This starts out almost like an Elena Ferrante novel – it is the story of female friends, or more accurately frenemies. Both girls are young, but on the cusp of becoming teenagers – and so they think they’re ready to act as adults. The majority of the book takes place in early 1980s San Francisco, in an elite beach community with a view of the bridge and easy access to the ocean. Today, that area might be home to uber rich tech bros, but in the early 1980s it was a mixture of obscenely wealthy people and slightly more regular wealthy people – the protagonist’s family is of the latter. Eulabee is a bright young woman from a loving, grounded family Her Swedish mother is an incredibly capable nurse, the sort of woman who doesn’t hire house cleaners because no one can clean her house better than she can. Her father runs an art gallery, and is prone to kind if droning lectures. Eulabee has a younger sister, Svea, with whom she has a sweet if a bit distant relationship.
I picked up this book because it was billed as a mystery, but the book is truly much more of a coming-of-age novel. At the start of the novel, Eulabee has an extremely close relationship with three other girls – and her best friend of all is Maria Fabiola (never just Maria). Maria Fabiola is the prototypical Queen Bee – she’s wealthy, beautiful, and mature beyond her years. It seems as though the spotlight loves her, and she loves it right back with equal measure. At one point, a group of boys refers to her as “Maria Fabulous” – and that more apt than even they will know.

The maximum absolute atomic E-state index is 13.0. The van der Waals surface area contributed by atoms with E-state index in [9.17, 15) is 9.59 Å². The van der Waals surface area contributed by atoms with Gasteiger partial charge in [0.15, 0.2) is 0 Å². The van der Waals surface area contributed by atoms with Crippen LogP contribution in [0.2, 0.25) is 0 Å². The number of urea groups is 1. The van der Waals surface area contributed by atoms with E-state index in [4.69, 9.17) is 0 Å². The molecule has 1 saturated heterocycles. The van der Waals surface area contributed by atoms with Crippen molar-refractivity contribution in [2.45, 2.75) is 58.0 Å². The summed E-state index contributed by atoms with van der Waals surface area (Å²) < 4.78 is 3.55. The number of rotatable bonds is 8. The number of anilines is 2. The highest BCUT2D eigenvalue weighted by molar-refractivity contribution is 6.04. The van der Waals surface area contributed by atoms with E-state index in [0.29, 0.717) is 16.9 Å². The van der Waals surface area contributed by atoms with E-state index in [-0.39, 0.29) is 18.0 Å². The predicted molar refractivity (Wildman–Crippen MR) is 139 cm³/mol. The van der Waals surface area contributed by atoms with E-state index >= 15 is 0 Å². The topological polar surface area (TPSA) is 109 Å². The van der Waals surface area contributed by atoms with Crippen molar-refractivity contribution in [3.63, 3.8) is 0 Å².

While walking to school one morning, the girls encounter a strange car. Eulabee and Maria Fabiola perceive what happens quite differently, and when Eulabee refuses to go along with her friend’s version of events they have a falling out. By the end of the novel, the girls have been embroiled in some major news stories, but the question is which of these “fabulous” stories are true. Eulabee must navigate the weight of deception while also managing her life in her privileged world. The final chapter reunites the old friends for a brief moment, providing closure for both Eulabee and the reader (as much as can be had, anyway).
I generally enjoyed the writing – and I was today-years-old when I learned that she is married to Dave Eggers! There was quite a lot of heart, despite the iciness between the girls for much of the novel. Even when their activities were on the mean spirited side, there was something contemplative and honest about the narration. I’d give this book 3.5 stars (rounding up to 4)- it was of great quality, and I enjoyed it – it probably would not make my “best of” list, but it was worth reading.